A rap music revolution coming to North Korea?

Kang Chun-hyok says even though he cannot go back across the border to North Korea, he hopes his music will.

Among the more than 26,000 North Koreans who have fled their country for new lives in South Korea, one refugee is trying to start a career as a hip-hop artist with hopes his music will eventually make it back to his homeland.

Kang Chun-hyok, 28, is originally from North Hamgyong province in North Korea. He grew up there during the famine that is believed to have killed millions. Kang says it is that experience that influences his music.

He says he wants to criticize the North Korean government because people there have been starving to death and are desperate, but yet the system has not changed. In this rap, Kang reminds North Korea’s rulers that while they were drinking expensive, imported alcohol, people like him were eating tree bark and drinking from mud puddles.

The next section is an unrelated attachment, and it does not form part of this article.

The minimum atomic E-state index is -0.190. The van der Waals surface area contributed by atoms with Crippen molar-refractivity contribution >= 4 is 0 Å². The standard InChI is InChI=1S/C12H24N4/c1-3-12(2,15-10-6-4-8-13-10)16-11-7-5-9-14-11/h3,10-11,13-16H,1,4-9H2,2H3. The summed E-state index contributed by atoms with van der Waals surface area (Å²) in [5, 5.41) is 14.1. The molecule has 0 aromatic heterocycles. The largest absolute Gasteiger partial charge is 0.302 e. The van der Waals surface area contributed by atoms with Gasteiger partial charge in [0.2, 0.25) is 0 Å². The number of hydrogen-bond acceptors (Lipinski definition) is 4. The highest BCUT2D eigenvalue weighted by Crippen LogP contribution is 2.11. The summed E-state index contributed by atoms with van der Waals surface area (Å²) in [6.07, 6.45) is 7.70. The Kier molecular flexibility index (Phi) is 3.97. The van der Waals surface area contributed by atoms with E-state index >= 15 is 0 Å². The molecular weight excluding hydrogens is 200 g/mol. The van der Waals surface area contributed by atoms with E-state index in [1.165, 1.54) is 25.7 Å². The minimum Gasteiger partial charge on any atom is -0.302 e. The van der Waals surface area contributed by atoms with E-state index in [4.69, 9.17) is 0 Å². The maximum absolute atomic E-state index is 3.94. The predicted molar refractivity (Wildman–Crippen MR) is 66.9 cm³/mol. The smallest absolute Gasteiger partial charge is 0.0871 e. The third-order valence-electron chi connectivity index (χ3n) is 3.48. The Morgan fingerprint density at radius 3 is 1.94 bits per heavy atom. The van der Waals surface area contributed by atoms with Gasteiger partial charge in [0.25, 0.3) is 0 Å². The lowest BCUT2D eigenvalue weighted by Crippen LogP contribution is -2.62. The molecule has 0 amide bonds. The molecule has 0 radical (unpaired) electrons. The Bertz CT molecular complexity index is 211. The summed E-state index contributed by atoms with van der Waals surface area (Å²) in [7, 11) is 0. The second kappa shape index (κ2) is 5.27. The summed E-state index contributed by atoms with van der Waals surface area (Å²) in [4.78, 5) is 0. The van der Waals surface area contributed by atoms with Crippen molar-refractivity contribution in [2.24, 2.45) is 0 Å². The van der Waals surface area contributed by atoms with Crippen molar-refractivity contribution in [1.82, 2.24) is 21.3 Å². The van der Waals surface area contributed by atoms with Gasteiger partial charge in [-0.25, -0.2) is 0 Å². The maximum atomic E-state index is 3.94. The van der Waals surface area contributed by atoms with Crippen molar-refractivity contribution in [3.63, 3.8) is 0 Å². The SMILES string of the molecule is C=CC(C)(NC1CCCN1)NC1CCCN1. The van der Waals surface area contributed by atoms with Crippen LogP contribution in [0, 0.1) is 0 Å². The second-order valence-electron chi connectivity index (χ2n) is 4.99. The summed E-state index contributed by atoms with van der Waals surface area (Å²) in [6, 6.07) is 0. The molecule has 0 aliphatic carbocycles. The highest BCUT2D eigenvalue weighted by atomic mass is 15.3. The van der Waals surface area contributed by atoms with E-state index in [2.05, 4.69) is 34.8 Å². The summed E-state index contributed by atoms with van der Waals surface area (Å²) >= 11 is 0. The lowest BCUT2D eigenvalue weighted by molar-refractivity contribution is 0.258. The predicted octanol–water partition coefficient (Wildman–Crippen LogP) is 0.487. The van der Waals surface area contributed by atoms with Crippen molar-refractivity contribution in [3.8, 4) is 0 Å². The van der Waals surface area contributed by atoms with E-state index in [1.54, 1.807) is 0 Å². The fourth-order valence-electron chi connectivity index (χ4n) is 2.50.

Those are lyrics that would not go over well with the Pyongyang regime. But Kang says he hopes his music will resonate with many people back home. He says he is not so sure what people in North Korea will think about his songs, but maybe his lyrics could help start a revolution there.

There is nothing like rap in North Korea, he says, though South Korean pop music is broadcast into the North by defector run radio stations in Seoul.

[VoA]

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